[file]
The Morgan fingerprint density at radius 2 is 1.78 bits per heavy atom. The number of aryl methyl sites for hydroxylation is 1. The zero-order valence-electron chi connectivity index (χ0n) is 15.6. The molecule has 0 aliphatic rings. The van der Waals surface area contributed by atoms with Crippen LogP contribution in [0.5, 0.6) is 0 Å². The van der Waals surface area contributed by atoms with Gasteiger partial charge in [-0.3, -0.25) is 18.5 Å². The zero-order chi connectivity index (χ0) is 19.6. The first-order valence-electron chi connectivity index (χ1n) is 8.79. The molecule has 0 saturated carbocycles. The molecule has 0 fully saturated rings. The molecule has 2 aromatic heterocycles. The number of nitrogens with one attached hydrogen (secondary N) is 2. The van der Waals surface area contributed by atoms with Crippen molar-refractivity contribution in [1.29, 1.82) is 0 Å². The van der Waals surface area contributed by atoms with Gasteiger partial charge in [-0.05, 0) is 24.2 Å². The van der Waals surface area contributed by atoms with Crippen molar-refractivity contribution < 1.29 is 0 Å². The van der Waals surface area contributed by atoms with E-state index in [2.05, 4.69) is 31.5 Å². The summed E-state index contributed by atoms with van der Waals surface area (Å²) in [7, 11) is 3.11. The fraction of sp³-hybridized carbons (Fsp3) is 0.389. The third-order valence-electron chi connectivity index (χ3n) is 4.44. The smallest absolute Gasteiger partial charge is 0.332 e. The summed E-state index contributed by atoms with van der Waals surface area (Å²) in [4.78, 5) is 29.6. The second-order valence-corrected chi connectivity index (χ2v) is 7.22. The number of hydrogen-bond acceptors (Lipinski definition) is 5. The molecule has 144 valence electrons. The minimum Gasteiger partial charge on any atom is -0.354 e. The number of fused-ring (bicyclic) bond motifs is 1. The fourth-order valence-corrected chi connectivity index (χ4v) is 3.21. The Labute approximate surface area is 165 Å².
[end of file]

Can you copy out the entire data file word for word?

The Morgan fingerprint density at radius 2 is 1.78 bits per heavy atom. The number of aryl methyl sites for hydroxylation is 1. The zero-order valence-electron chi connectivity index (χ0n) is 15.6. The molecule has 0 aliphatic rings. The van der Waals surface area contributed by atoms with Crippen LogP contribution in [0.5, 0.6) is 0 Å². The van der Waals surface area contributed by atoms with Gasteiger partial charge in [-0.3, -0.25) is 18.5 Å². The zero-order chi connectivity index (χ0) is 19.6. The first-order valence-electron chi connectivity index (χ1n) is 8.79. The molecule has 0 saturated carbocycles. The molecule has 0 fully saturated rings. The molecule has 2 aromatic heterocycles. The number of nitrogens with one attached hydrogen (secondary N) is 2. The van der Waals surface area contributed by atoms with Crippen molar-refractivity contribution in [1.29, 1.82) is 0 Å². The van der Waals surface area contributed by atoms with Gasteiger partial charge in [-0.05, 0) is 24.2 Å². The van der Waals surface area contributed by atoms with Crippen molar-refractivity contribution < 1.29 is 0 Å². The van der Waals surface area contributed by atoms with E-state index in [2.05, 4.69) is 31.5 Å². The summed E-state index contributed by atoms with van der Waals surface area (Å²) in [7, 11) is 3.11. The fraction of sp³-hybridized carbons (Fsp3) is 0.389. The third-order valence-electron chi connectivity index (χ3n) is 4.44. The smallest absolute Gasteiger partial charge is 0.332 e. The summed E-state index contributed by atoms with van der Waals surface area (Å²) in [4.78, 5) is 29.6. The second-order valence-corrected chi connectivity index (χ2v) is 7.22. The number of hydrogen-bond acceptors (Lipinski definition) is 5. The molecule has 144 valence electrons. The minimum Gasteiger partial charge on any atom is -0.354 e. The number of fused-ring (bicyclic) bond motifs is 1. The fourth-order valence-corrected chi connectivity index (χ4v) is 3.21. The Labute approximate surface area is 165 Å².